arna awoke to pain. Her eyelids flew open as a white-hot fire sent bolts of agony throbbing through her whole body. The fire burned the hottest near her shoulder blades.
She screamed as loud as she could and she jerked, trying to rise and get away from that agony—only to find that she couldn’t move.
They’d strapped her onto some kind of table. She was lying facedown, held almost completely immobile by the bonds.
“Easy . . .” A man’s slow, drawling voice came from beside her. She saw faded jeans. Tanned hands. Then he bent and brushed back her hair. “You’re gonna be all right.”
Marna stared into his face—strong, fierce, dangerous—and knew he was lying. A tear leaked from the corner of her eye. She knew his face. Knew him—and knew that he wasn’t a man at all. Not really.
A beast lived beneath his skin. One that was just dying to break out.
Another stab of pain hit her back, and she flinched at the fresh burn. The monster’s face tightened, and he said, “Don’t worry. He’s almost finished sewing your wounds closed.”
Sewing you . . .
She swallowed back the scream. Someone was sewing up her back. Mending flesh that had been sliced open.
Nausea hit her. Fear and fury had her shaking. “My . . . wings . . .” She barely managed to get the words out because her throat was so dry. Parched. Probably from all her screams. But she had to ask about her wings. They were the only things that mattered.
Marna was an angel, and an angel without wings . . .
An angel without wings could never return to heaven.
Memories rushed through her mind. She’d had her wings hours before. She’d been doing her duty. Just following orders, until another monster had attacked. Until a bastard had sliced her wings right from her flesh and left her to die in the rotting vegetation of a Louisiana swamp.
The man before her—
no, remember, he’s a monster, too, you’ve seen the panther beneath his skin—
brushed his fingers over her cheek and wiped away her tears. “I’m sorry, but there was nothing we could do.”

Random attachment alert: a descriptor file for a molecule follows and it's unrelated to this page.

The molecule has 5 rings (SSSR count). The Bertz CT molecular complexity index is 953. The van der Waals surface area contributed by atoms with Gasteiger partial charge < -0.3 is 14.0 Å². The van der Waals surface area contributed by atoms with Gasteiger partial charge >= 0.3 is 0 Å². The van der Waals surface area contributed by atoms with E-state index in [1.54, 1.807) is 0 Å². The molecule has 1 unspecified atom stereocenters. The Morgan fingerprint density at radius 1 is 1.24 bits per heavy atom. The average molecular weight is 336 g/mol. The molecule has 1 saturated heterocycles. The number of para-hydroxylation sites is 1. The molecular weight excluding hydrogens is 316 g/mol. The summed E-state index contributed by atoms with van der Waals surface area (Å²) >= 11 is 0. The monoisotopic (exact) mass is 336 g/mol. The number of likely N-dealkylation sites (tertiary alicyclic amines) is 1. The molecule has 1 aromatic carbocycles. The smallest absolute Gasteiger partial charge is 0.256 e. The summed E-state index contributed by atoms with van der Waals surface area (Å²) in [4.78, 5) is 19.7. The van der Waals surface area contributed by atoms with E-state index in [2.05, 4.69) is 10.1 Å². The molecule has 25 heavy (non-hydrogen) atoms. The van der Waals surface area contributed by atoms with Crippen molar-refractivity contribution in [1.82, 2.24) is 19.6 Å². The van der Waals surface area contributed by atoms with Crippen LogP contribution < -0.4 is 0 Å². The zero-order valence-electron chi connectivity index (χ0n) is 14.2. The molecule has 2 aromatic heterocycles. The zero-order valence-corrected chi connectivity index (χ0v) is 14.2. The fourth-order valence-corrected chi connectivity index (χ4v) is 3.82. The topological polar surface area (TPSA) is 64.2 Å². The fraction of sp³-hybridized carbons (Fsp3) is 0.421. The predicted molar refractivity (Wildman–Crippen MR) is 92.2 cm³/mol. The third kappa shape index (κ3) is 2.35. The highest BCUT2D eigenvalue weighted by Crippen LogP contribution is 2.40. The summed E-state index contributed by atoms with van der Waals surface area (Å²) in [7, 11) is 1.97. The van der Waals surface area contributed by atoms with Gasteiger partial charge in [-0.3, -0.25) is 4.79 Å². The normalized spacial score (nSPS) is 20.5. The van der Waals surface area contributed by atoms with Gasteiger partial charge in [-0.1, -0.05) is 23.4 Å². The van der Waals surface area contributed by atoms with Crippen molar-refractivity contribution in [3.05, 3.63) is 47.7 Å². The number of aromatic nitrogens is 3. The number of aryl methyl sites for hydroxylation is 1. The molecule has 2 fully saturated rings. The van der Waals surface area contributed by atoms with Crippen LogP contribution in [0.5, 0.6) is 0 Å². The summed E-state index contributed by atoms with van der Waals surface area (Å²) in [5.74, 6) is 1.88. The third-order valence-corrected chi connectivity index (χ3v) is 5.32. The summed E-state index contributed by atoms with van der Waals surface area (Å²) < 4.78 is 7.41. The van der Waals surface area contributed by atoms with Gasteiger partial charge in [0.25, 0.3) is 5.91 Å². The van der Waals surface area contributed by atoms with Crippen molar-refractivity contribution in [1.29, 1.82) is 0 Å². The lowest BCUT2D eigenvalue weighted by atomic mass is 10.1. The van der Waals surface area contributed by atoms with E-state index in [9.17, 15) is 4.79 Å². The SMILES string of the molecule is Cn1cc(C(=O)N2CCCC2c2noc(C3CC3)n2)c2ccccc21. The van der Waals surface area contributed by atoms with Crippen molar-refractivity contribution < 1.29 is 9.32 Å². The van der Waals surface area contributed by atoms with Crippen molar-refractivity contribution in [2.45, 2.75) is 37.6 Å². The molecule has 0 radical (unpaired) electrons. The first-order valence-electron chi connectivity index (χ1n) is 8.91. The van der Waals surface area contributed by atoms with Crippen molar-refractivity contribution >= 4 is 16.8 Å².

She bit her lip to hold back any more cries.
A muscle flexed along the hard line of his jaw. “He—he sliced them all the way off. Fuck, he cut into your
There would be no going home for her.
Her eyes closed as hope died. She didn’t speak. Couldn’t.
Another poke in her back. More fiery pain. She knew what that pain was now. A needle. Thread. Going in and out of her body. Sewing up the gaping holes that had been left behind.
My wings are gone.
For centuries, she’d been an angel. Her job had been to ferry the souls of humans from this world to the next.
She’d never known fear. Anger. Pain.
Those were all human emotions. Angels were far from human. She’d never known—
Not until her wings had been cut away by a panther shifter who feared no one and nothing.
Without the wings, the magic that had kept her immune from human feelings was gone. Wiped away. The emotions hit her now, slamming into her with the force of a speeding train.
“All done.” Another male voice. Had to be the guy with the needle. She opened her eyes, but didn’t look his way. She didn’t want to see him or see her own blood staining his hands. Marna had turned her head so that her eyes met the monster’s green stare.
Such a pity. A monster shouldn’t have a face like his. He shouldn’t have such deep eyes, eyes that made it look as if he actually cared what happened to her.
“You’re gonna be all right,” her monster told her. Hadn’t he said that before?